Saturday, February 11, 2012

"This Will Never Happen Again" Happened Again

"Captain, this woman would like to speak with you two."

I've only been an airline pilot for a year now.  Actually just under a year, to be honest.  I will celebrate my first year on Singles Awareness Day the 14th of this month.  So when I say that something may never happen again, well, that is simply based on my viewpoint of life: that some things are indeed so rare that the likelihood of that scenario happening again is slim to none.  Like rescuing someone from a lake...I'm quite confident in saying that that is a once-in-a-lifetime scenario/opportunity.

"Captain, this woman would like to speak with you two."

The Captain I've been flying with is fun, to say the least.  He's one of the very few that I just love to fly with.  I am quite content flying with most of the other Captains, but when I see his name on my schedule, I am actually eager for the trip to arrive.  He's admittedly goofy, hilarious, and in no uncertain terms, absolutely sick and tired of flying.  Which cracks me up since he is so young!  He's only been with the company for five or six years, and (like most) he is already ready to leave!

My last experience with him was a trip from South Bend, Indiana, to Cleveland, Ohio.  During that rather mundane trip, we tuned in our ADF to find some get-rid-of-the-monotony AM radio stations.  We ended up finding a station with "Buck" and "Duke" right over the heart of Indiana.  They talked pagonia flowers, the weather, and everything else that normal Midwesterners talk about.  It was seriously like someone took a mic to a local coffee shop and just listened in while Buck and Duke talked.  Needless to say, everytime we've seen each other since, we've greeted each other with, "Hey Buck!"  "Hiya Duke!"  We have a unique connection.

"Captain, this woman would like to speak with you two."

Early on in my airline days, I heard this exact same line from the Flight Attendant.  It turned out we had a highly-anxious passenger that needed to board first.  I guess in the airline industry there a few times when someone is so overly nervous that they get special attention from the airline.  From what I gathered, they literally take classes to become more at ease.  They get special permission to board the aircraft before any other passenger.  And they sit there and prepare themselves for the upcoming flight.  I don't admire these people at all.  I understand the fear of flying, but the fear in these select few is so great that they actually almost become paralyzed with the fear.  They are seriously terrified of flying.  I've only had one passenger in a year that was like this, but he wanted to see the Captain and set himself at ease.  That's fine.  Whatever works.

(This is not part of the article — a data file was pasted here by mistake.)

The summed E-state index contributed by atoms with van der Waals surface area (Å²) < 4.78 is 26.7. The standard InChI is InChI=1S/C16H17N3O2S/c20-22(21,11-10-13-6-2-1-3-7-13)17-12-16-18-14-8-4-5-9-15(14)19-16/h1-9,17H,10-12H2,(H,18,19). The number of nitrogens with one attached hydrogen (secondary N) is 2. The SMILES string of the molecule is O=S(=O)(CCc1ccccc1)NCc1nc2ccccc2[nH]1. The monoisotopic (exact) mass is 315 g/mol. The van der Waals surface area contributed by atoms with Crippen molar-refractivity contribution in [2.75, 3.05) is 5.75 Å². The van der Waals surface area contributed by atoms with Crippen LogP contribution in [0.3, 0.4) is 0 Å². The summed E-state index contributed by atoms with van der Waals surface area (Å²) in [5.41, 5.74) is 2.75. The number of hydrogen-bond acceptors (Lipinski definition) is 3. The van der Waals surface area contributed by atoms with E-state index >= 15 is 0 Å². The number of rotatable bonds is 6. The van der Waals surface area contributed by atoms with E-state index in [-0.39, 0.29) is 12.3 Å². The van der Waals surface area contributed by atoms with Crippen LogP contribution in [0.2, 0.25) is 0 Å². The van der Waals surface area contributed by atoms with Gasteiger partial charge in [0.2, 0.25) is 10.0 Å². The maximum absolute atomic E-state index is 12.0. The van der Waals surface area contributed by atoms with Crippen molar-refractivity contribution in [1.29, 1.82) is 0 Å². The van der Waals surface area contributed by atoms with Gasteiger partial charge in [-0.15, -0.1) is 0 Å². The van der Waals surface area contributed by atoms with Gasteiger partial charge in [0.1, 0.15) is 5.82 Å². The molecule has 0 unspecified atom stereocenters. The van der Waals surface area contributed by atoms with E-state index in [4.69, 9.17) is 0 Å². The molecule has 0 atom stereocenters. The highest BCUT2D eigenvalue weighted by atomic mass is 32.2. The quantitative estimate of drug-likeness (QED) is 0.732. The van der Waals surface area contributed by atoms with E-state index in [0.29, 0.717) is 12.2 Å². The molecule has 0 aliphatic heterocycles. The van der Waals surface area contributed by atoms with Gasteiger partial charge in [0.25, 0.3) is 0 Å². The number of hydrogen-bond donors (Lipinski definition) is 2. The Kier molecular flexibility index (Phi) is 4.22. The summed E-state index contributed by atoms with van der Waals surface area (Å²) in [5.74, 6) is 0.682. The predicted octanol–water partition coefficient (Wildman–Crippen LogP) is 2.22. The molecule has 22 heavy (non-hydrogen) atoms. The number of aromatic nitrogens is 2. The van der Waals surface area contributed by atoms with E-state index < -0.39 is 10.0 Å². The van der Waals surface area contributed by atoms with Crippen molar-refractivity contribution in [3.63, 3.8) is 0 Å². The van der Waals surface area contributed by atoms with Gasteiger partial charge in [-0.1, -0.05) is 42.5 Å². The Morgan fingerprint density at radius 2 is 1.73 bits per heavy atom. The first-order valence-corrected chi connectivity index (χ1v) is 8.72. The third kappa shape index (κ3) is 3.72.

"Captain, this woman would like to speak with you two."

I knew exactly what it was going to be.  Another very terrified passenger or a young little boy that wanted to see the flightdeck.  I was hoping for the latter!  I love when little guys come up and see the best room in the house!  Little did I know what I was in for...

A late middle-aged woman stuck her head around the Flight Attendant who continued to basically block the walkway to the flightdeck while the other passengers boarded.  She didn't hesitate...

"Hi, guys, I just wanted you to know that I'm a member of the Families of Flight 3407."

Whoa.  I had turned halfway around to see who wanted to see us, as did the Captain, but we both were not ready for this one.  My eyes went from her directly to the Captain, who was looking directly at me.  Silence.  What in the world do you say to something like that?!  My mind went immediately back to the experience I had several months ago, with a woman who came up to speak with another Captain and myself.  She still had her ticket from Flight 3407...she had simply shown up too late to catch the flight.  I knew right then and there that something like this would never happen again.  I just couldn't believe what I was hearing again today!  We were speechless.  It's the Captain's ship, and I have a place in the right seat (to an extent), and I just waited for him to say something!  For him to come up with some sort of cordial welcome despite the obvious pain and fear that she had to be experiencing.  Silence.